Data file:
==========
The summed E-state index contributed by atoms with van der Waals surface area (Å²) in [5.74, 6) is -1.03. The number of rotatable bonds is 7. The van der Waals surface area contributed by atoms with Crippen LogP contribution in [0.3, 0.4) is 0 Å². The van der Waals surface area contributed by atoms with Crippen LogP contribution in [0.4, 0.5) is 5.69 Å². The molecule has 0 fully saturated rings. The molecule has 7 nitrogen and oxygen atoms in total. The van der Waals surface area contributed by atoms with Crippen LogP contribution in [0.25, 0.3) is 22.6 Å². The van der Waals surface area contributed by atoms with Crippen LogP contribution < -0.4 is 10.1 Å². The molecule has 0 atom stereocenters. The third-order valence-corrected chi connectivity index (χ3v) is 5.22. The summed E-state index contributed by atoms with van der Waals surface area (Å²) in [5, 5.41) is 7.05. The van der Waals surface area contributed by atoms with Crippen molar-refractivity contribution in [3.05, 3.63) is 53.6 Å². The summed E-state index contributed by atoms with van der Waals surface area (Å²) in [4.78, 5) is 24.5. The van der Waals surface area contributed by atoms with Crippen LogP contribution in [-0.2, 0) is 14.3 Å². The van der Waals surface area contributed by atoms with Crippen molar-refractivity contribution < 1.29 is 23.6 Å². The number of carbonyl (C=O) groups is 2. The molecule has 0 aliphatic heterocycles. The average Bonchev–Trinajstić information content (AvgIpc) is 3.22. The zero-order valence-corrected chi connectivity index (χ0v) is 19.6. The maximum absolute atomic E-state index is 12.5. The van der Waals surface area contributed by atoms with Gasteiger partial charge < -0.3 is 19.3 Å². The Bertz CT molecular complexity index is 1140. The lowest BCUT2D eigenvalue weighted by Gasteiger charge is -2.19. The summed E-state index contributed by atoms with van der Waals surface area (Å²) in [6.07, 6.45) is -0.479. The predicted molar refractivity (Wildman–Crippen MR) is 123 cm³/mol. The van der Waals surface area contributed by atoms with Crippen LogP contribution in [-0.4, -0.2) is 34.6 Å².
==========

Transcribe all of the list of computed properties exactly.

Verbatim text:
The summed E-state index contributed by atoms with van der Waals surface area (Å²) in [5.74, 6) is -1.03. The number of rotatable bonds is 7. The van der Waals surface area contributed by atoms with Crippen LogP contribution in [0.3, 0.4) is 0 Å². The van der Waals surface area contributed by atoms with Crippen LogP contribution in [0.4, 0.5) is 5.69 Å². The molecule has 0 fully saturated rings. The molecule has 7 nitrogen and oxygen atoms in total. The van der Waals surface area contributed by atoms with Crippen LogP contribution in [0.25, 0.3) is 22.6 Å². The van der Waals surface area contributed by atoms with Crippen LogP contribution < -0.4 is 10.1 Å². The molecule has 0 atom stereocenters. The third-order valence-corrected chi connectivity index (χ3v) is 5.22. The summed E-state index contributed by atoms with van der Waals surface area (Å²) in [5, 5.41) is 7.05. The van der Waals surface area contributed by atoms with Crippen molar-refractivity contribution in [3.05, 3.63) is 53.6 Å². The summed E-state index contributed by atoms with van der Waals surface area (Å²) in [4.78, 5) is 24.5. The van der Waals surface area contributed by atoms with Crippen LogP contribution in [-0.2, 0) is 14.3 Å². The van der Waals surface area contributed by atoms with Crippen molar-refractivity contribution < 1.29 is 23.6 Å². The number of carbonyl (C=O) groups is 2. The molecule has 0 aliphatic heterocycles. The average Bonchev–Trinajstić information content (AvgIpc) is 3.22. The zero-order valence-corrected chi connectivity index (χ0v) is 19.6. The maximum absolute atomic E-state index is 12.5. The van der Waals surface area contributed by atoms with Gasteiger partial charge < -0.3 is 19.3 Å². The Bertz CT molecular complexity index is 1140. The lowest BCUT2D eigenvalue weighted by Gasteiger charge is -2.19. The summed E-state index contributed by atoms with van der Waals surface area (Å²) in [6.07, 6.45) is -0.479. The predicted molar refractivity (Wildman–Crippen MR) is 123 cm³/mol. The van der Waals surface area contributed by atoms with Crippen LogP contribution in [-0.4, -0.2) is 34.6 Å².